Reference materials especially designed for class work and independent learning typically introduce and organise terminology through two main distinct text types: one is a more extensive though condensed in-context form, that is, a description in one of the chapters or sections of the main body of the manual, in which terms are highlighted in some way or other – e.g. using special font types, such as bold, italics or small capitals. The second most common text type, meant for quicker reference, is a glossary where concise definitions can be retrieved, sometimes along with page numbers. Another paratext that may be exploited is the index that can (but not always does) list all the terms featured in the textbook. In some cases, even footnotes may be considered useful means to present further information or insights – consistency of use leads to including such footnotes in the index, but again this is not a standard practice.

In Susan BASSNETT’s coursebook, Translation Studies (1980/2002), shift is only listed in the index as «shifts of expression» (2002: 85, 86, 90-91, 115). The word also features as a term in two footnotes summing up POPOVIČ’s five types of shift – «constitutive shift», «generic shift», «individual shift», «negative shift», and «topical shift» (BASSNETT 2002: 138 f.11, 143 f.13). Entries of the word can be recorded elsewhere in the book both as singular or plural, noun (shift, shifts) or verb (shifted, shifting), mostly as a general word though, rather than as a term, meaning "change" – e.g. «there was also a shift in the status of the translator», (BASSNETT 2002: 12) or figuratively pointing to a turn/change in direction – see for instance «Shelley appears to shift from translating works admired for their ideas to translating works admired for their literary graces», (BASSNETT 2002: 69). When searching for CATFORD, a number of pages are listed in the index, but the most recurrent term associated with the Scottish linguist is «untranslatability» while his two classifications – «category shifts» and «level shifts» – are neither introduced nor discussed. If LEUVEN-ZWART is not listed in the index at all, TOURY comes up only when the polysystem approach is explored (BASSNETT 2002: 6-8). Eventually, Anton POPOVIČ is the only scholar whom the term shift is actually associated with, for the compound «shifts of expression» featuring three times (BASSNETT 2002: 85, 86, 90-1) in chapter 3, «Specific Problems of Literary Translation».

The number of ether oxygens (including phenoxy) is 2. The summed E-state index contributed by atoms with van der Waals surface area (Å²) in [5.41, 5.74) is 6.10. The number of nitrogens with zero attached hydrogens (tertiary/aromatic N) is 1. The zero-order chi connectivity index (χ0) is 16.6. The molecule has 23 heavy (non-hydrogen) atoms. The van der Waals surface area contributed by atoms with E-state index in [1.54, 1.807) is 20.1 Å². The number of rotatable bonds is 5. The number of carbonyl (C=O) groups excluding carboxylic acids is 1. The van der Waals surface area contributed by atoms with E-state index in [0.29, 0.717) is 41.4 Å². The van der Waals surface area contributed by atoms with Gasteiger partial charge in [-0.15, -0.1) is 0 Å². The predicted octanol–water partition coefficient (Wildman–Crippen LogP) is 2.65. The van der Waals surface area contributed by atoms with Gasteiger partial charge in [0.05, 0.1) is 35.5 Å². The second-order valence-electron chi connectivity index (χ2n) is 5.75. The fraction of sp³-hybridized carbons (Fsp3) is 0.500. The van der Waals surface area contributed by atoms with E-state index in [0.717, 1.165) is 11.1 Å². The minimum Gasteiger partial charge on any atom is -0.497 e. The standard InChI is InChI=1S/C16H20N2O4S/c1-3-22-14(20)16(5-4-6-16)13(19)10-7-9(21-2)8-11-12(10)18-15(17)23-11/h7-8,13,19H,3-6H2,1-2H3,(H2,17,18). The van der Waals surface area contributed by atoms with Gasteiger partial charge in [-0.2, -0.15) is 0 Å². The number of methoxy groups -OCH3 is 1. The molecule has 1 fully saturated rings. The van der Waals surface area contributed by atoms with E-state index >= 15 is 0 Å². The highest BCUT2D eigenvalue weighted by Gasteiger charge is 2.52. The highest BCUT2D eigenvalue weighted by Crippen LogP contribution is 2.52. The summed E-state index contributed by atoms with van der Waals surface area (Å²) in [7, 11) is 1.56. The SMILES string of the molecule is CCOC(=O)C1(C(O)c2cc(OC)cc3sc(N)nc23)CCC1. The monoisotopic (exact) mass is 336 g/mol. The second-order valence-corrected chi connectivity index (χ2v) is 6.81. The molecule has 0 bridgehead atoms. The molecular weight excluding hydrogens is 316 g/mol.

Despite the space BAKER devotes to shift in The Routledge Encyclopedia (1998) she edited, in her coursebook In Other Words (1992/2011), the word is less consistently used as a term. In most occurrences, shift is meant in its ordinary sense and only occasionally it can be identified as a technical more specific word. A tendency can be noticed to opt for shift as a quasi-technical compound or as a multiword applied to linguistic concepts and to translation as process, e.g. «a shift to passive», «the shift in information structure could have been avoided», «shift in style» – though it is not a specific linguistic term in any of these strings. Longer sentences also apply the same strategy, for instance the following: «Every time this happens it introduces a subtle (or major) shift away from the lexical chains and associations of the source text. Significant shifts do occur, even in non-literary text. They include, for instance, cases where the source text uses a play on idiom to create a lexical chain or a number of separate chains [...]» (1992/2018: 214, emphasis added). Approaching the keyword search from a different perspective, namely looking for scholars who charged the word with technical reference, there are discrepancies to be noticed in who is quoted, how often, and whether this is kept both in the first and second edition of BAKER’s coursebook. Take for example the second edition (2018): CATFORD is quoted once but not to introduce his shift classification and terms, rather to exploit his research in Anthropological Linguistics and to describe grammar non-equivalence among different languages: «[s]ome languages have rather elaborate person systems. Catford (1965) explains that Bahasa Indonesia has a nine-term pronoun system where English has only seven», (1992/2018: 105) – the same sentence is retrievable from the 1992 edition. In the first edition, the Scottish linguist’s name features more often, as from the index, but taking a closer look to the chapters his name features more often in, the reason is simple: because it is twice indicated in «Suggestions for further reading», pointing to «Translation shifts» that is chapter 12 in CATFORD’s famous book A Linguistic Theory of Translation (1965). Not listed in the «Subject index», shift is not even within the entries on coherence in spite of the fact that scholar Shoshana BLUM-KULKA, who investigated shifts of cohesion and coherence in translation, is largely quoted both in the first and second edition. As for her «shift in coherence» (1986/2000), it is only briefly touched upon once, in the following passage: